Final Report_3



DSC00072.JPG



How we worked.
















Our environment:
the consequences of air, water and soil
pollution









VIRTUAL EDEN
Comenius - Lifelong Learning Programme
School Partnerships
Poland, the Czech Republic, Hungary, Romania
2009-2011


ABSTRACT

OUR NEIGHBOURHOODS

The report on the state of the environment in Jastrzębie-Zdrój, Poland, Dub nad Moravou, the Czech Republic, Kiskunhalas, Hungary and Bucharest, Romania.
The students in various locations, from a small village through the agriculture town and an industrial town to the metropolis, worked on the project Our Environment. The objective of the project is to make students more aware of the natural environment and human’s impact on it. To determine the condition of the environment in their location, students conducted research on the consequences of the pollution of air, water and soil. They examined the water from nearby water bodies and soil near their schools. They do some experiments, they used different substrate to observe the difference in plant growth. They search their neighbourhoods for lichens. The results confirmed the expectations that the more the area is industrialized the more three integrated parts of the environment are damaged.


INTRODUCTION

Since the moment people left the Garden of Eden they have introduced many changes to the primeval environment. Initially slow and slight, over the centuries, changes of places where people live have become thorough and rapid. Some people understand that they cannot undermine the existing balance of nature. Young educated people who will have an impact on the future of the earth, should leave school with the appropriate pro-ecological attitude and respect for the natural environment.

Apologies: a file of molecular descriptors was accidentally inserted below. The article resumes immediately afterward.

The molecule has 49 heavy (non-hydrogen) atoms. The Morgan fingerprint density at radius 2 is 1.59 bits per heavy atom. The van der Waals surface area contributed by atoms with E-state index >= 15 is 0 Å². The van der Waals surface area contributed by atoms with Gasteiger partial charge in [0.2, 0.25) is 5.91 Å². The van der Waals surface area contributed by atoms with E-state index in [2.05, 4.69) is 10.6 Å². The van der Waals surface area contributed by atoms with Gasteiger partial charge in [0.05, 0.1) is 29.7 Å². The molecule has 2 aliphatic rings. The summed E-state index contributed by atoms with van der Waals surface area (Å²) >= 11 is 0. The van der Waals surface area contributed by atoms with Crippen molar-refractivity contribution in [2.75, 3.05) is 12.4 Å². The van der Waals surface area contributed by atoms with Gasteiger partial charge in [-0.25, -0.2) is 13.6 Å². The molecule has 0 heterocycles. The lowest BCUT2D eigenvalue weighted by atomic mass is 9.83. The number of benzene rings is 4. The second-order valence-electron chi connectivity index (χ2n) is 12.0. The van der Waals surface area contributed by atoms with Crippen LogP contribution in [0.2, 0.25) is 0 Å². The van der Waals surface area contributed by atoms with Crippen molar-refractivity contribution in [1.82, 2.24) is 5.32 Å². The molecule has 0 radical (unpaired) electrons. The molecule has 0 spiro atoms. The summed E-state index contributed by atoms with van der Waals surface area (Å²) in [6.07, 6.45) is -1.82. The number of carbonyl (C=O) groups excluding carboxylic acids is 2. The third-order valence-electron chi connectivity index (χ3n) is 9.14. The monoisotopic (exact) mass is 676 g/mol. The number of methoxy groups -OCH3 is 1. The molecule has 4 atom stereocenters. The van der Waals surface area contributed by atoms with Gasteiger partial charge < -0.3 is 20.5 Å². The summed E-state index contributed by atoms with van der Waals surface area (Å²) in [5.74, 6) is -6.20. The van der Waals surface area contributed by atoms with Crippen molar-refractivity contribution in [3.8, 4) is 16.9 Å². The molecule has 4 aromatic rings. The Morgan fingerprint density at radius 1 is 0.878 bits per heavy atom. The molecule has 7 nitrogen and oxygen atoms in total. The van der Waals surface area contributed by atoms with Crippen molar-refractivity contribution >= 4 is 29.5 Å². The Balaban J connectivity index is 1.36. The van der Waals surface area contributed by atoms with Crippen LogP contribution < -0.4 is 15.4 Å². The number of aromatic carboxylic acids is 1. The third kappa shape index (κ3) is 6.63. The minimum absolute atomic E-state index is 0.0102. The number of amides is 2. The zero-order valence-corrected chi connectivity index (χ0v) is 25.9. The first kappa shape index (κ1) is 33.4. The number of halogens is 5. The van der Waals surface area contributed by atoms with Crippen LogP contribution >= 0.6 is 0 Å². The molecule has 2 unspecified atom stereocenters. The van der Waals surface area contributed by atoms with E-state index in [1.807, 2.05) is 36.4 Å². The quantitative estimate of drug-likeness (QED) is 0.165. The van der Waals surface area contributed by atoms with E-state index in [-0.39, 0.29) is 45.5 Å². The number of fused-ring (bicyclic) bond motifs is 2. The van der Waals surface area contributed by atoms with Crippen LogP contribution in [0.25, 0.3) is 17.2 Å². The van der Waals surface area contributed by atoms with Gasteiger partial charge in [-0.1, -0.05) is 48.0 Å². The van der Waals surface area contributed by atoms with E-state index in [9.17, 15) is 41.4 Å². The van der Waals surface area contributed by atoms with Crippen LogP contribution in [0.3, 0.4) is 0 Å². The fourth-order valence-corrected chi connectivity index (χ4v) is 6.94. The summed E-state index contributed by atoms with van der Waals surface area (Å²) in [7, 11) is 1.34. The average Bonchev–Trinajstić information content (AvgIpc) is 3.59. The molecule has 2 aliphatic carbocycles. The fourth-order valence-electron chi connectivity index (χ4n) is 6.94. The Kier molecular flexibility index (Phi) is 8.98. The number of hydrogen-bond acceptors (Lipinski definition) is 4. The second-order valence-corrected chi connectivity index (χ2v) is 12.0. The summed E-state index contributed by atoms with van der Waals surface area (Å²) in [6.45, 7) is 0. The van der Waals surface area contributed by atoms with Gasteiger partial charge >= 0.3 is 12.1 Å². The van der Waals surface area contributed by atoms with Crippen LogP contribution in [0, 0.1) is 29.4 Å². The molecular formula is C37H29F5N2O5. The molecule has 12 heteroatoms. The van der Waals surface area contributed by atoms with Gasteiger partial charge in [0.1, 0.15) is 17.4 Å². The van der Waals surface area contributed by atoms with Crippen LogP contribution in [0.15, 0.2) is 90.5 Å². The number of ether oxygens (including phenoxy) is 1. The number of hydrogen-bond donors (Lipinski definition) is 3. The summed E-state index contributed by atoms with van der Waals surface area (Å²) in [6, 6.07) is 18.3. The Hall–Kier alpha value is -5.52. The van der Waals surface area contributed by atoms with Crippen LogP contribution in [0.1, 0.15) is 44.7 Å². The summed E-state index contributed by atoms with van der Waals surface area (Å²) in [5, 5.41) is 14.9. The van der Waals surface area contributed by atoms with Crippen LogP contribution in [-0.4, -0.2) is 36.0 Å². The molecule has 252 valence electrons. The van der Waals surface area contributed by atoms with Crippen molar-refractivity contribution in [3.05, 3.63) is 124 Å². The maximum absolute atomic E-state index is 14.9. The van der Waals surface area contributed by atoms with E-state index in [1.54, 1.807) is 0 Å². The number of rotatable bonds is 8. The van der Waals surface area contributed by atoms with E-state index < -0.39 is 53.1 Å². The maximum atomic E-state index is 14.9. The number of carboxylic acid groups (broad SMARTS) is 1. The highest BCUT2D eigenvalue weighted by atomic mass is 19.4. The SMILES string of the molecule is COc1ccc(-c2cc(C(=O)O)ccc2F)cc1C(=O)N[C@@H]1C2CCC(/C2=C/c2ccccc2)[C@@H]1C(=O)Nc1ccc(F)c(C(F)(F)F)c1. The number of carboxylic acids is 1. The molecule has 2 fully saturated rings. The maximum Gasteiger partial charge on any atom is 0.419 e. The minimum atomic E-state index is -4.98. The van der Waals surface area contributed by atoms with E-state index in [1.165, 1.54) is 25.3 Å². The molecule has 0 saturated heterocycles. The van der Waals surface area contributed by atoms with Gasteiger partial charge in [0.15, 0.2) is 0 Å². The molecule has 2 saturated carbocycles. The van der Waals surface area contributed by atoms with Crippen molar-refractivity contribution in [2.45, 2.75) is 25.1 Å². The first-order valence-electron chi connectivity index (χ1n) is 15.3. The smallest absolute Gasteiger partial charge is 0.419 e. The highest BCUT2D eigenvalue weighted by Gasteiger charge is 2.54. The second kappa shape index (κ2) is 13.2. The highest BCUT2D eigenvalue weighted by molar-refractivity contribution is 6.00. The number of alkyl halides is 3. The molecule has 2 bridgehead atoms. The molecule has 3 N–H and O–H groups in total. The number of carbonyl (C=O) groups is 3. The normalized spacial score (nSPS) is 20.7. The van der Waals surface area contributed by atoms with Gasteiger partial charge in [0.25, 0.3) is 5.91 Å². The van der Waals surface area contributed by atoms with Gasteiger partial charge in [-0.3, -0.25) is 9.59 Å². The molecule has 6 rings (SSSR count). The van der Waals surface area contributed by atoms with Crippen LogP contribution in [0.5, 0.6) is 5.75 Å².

“Virtual Eden” is the Comenius project which was carried out within the framework of the Lifelong Learning programme. Students and teachers from four schools worked together to examine the environment they live in (and depict in their photographs the ideal state it should have.) Experiments in school laboratories aimed to develop scientific competencies and enhance students’ scientific approach.

Working on the project “Our Neighbourhoods” students learnt about the environment they live in and how water, air and soil pollution can affect their lives. Students investigated the water bodies in their area, took samples of water from them and they determined the odour of water. They learnt where the drinking water comes from. At school laboratories they made simple macroscopic and microscopic analyses of water. They took microscopic photos of surveyed water. To learn what air they breathe, they listed the possible sources of air pollution in their area. They did simple research - they put some two-sided adhesive tape / balls of cotton in places which they thought to be the least and the most polluted. After a few days they analysed the surface of the exposed items. Students also made observation of fauna in the surveyed area paying close attention to the health condition of trees. They search for the most typical lichens in the vicinity of their school. The found examples helped them to determine the air pollution according to the Hawksworth and Rose scale. Students also examined the soil in the surveyed area and did a simple experiment with various substrata. They cultivated some fast growing seeds on diverse substrata. The experiment was to demonstrate the impact of the quality of soil on the growth of plants.
After collecting all data, the conclusions were drawn and the results were presented in a variety of forms- posters at school, reports on a Wiki page, and a brochure.